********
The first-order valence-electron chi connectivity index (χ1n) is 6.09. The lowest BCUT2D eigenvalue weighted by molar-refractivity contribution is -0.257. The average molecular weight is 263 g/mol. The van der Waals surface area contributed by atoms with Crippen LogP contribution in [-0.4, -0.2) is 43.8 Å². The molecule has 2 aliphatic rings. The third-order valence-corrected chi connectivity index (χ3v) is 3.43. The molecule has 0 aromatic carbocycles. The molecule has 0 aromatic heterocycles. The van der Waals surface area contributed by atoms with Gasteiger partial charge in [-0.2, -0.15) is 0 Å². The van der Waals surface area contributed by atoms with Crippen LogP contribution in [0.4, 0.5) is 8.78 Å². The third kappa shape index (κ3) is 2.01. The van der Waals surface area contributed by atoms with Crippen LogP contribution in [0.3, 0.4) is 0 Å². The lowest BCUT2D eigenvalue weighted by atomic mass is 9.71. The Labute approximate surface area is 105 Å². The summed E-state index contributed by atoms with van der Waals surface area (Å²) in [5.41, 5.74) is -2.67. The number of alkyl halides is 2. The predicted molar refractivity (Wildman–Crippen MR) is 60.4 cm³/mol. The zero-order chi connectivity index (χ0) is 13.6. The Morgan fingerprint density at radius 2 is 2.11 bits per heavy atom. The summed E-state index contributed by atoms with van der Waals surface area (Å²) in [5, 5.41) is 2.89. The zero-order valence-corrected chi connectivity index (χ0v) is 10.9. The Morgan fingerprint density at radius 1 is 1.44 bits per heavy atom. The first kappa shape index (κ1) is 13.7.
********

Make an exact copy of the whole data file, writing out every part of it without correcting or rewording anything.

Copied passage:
The first-order valence-electron chi connectivity index (χ1n) is 6.09. The lowest BCUT2D eigenvalue weighted by molar-refractivity contribution is -0.257. The average molecular weight is 263 g/mol. The van der Waals surface area contributed by atoms with Crippen LogP contribution in [-0.4, -0.2) is 43.8 Å². The molecule has 2 aliphatic rings. The third-order valence-corrected chi connectivity index (χ3v) is 3.43. The molecule has 0 aromatic carbocycles. The molecule has 0 aromatic heterocycles. The van der Waals surface area contributed by atoms with Gasteiger partial charge in [-0.2, -0.15) is 0 Å². The van der Waals surface area contributed by atoms with Crippen LogP contribution in [0.4, 0.5) is 8.78 Å². The third kappa shape index (κ3) is 2.01. The van der Waals surface area contributed by atoms with Crippen LogP contribution in [0.3, 0.4) is 0 Å². The lowest BCUT2D eigenvalue weighted by atomic mass is 9.71. The Labute approximate surface area is 105 Å². The summed E-state index contributed by atoms with van der Waals surface area (Å²) in [5.41, 5.74) is -2.67. The number of alkyl halides is 2. The predicted molar refractivity (Wildman–Crippen MR) is 60.4 cm³/mol. The zero-order chi connectivity index (χ0) is 13.6. The Morgan fingerprint density at radius 2 is 2.11 bits per heavy atom. The summed E-state index contributed by atoms with van der Waals surface area (Å²) in [5, 5.41) is 2.89. The zero-order valence-corrected chi connectivity index (χ0v) is 10.9. The Morgan fingerprint density at radius 1 is 1.44 bits per heavy atom. The first kappa shape index (κ1) is 13.7.